It began with Nick Clegg’s misuse of the word ‘savage’ in reference to cuts. It got worse when Vince ‘Capability’ Cable announced a muddled new levy on million-pound houses. At a stroke the Mansion-Muncher had jeopardised every Liberal Democrat vote in Greater London. Then Evan Harris used his platform speech to make a sly and witty attack on Clegg. And last night, in a BBC interview, Ming Campbell accused Harris to his face of being ‘unhelpful’. ‘Unhelpful’! From Ming that’s the equivalent of carving open Harris’s skull and eating his brains on TV.
Today Nick Clegg had plenty to do. With his party acting like a pack of chimpanzees testing a jar of itching powder, he needed to reassert his authority, remind the faithful why they chose him and quell any doubts about his leadership. He did all this and a lot more. He seems to have been to a political finishing school and learned some useful campaigning tricks. Don’t be too negative. Whiners aren’t winners. Although he complained a little about how hopeless the other parties were, he did so with a light touch and a helpless shrug. He emphasised positive action instead. Ditch Trident, cut 150 MPs, raise the lowest tax threshold to £10k, scrap ID cards to fund 10,000 more policemen and turn the Lords into an elected chamber. Wow! Lots of changes there. Novelty can scare people unless it’s linked with continuity so Clegg reminded the audience of his party’s glorious tradition.
Discovering some elasticity with the respect to the truth, he told us that Palmerston founded the human rights movement and Beveridge was the author of the NHS. He even dared to mention that the world’s first state pension was introduced by Lloyd-George. It’s a brave LibDem who mentions the Welsh Wizard (‘Peerages ten bob. Three for a guinea’) but this was a speech brimming with boldness. He also made good use of the rhetorical figure which orators call ‘clobbering them over the head with a slogan until they start repeating it in their sleep.’ The slogan wasn’t brilliant but it’ll do for now. ‘The beginning of real change in Britain.’ And ‘real change’ is to be contrasted with the ‘fake change’ offered by the Tories.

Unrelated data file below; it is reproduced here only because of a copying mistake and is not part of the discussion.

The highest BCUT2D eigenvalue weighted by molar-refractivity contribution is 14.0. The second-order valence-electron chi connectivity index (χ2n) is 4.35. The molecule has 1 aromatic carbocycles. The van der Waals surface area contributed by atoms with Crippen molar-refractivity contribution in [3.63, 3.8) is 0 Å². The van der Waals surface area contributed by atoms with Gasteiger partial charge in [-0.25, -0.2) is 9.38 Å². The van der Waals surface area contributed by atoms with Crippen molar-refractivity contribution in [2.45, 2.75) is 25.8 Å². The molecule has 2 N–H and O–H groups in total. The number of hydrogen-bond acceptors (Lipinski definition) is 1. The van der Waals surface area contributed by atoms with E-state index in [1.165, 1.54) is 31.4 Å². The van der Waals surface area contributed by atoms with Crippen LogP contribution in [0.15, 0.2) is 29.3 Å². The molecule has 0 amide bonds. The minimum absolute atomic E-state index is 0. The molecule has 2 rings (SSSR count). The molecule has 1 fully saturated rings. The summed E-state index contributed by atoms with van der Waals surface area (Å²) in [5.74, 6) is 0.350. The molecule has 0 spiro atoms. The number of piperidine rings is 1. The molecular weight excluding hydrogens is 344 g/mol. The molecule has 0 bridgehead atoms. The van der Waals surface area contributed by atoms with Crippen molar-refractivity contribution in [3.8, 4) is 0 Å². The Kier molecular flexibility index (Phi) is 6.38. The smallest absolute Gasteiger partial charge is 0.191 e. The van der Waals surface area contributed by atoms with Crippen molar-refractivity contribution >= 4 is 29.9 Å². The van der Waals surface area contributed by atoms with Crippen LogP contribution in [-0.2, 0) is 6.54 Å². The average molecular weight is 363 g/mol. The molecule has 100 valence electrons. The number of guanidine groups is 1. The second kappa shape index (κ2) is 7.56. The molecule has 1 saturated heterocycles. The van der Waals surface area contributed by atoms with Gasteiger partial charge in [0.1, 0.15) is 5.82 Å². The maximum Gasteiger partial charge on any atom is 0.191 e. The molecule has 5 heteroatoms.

The speech was full of excellent details and some memorable phrases which Clegg, and his writers, have a fine ear for. The national debt is rising by ‘£5,500 per second.’ He disapproves of ‘salami slicing’ budgets. On the environment he reminded us that ‘you can’t stop the weather at the cliffs of Dover.’ And he claimed that ‘The Tories want to inherit power, I want us to earn it.’ With solemn conviction he appealed directly to the sceptics who think the LibDems are a lot of bicycling vegans in nasty jumpers. ‘If you don’t think we’re contenders I urge you to think again.’ He imagined each of his front bench team in power and told us what they would they would do in Whitehall, on the opening day, during their very first minutes in office. This was an imaginative and highly effective way of demonstrating his sincerity about gaining power. He finished by repeating his soundbite and the hall rose for the ritual ovation. But he wasn’t finished yet. Instead of standing there like the spare coconut at a shy, he leapt off his perch and trotted over to embrace his lovely wife (all the lovelier for being the only attractive female anywhere at the conference.). He then launched himself into the first row of the audience like Michael Owen celebrating a 97th minute winner. He manfully pumped the hands of the chaps, and, equally manfully, air-kissed the rouged cheeks of the swooning womenfolk. The cheers continued, the speakers thrummed with stirring orchestral music and flashlights popped all around him. As three news crews jostling to record his every movement, Clegg swept towards the exit with his wife and after a three minute ten second ovation, they disappeared into a tunnel. What did they do after that? Don’t know. Pizza Hut, maybe. It doesn’t matter. The great thing is that a LibDem leader has finally spotted that he has a problem. He’s joined a silly party instead of a serious party and he’s decided the only thing to do is to turn the silly party into a serious party. Good for him. He’ll be changing the name next. I believe there was once a movement in British politics called, ‘The Liberal Party’. Continuity and innovation. It might work.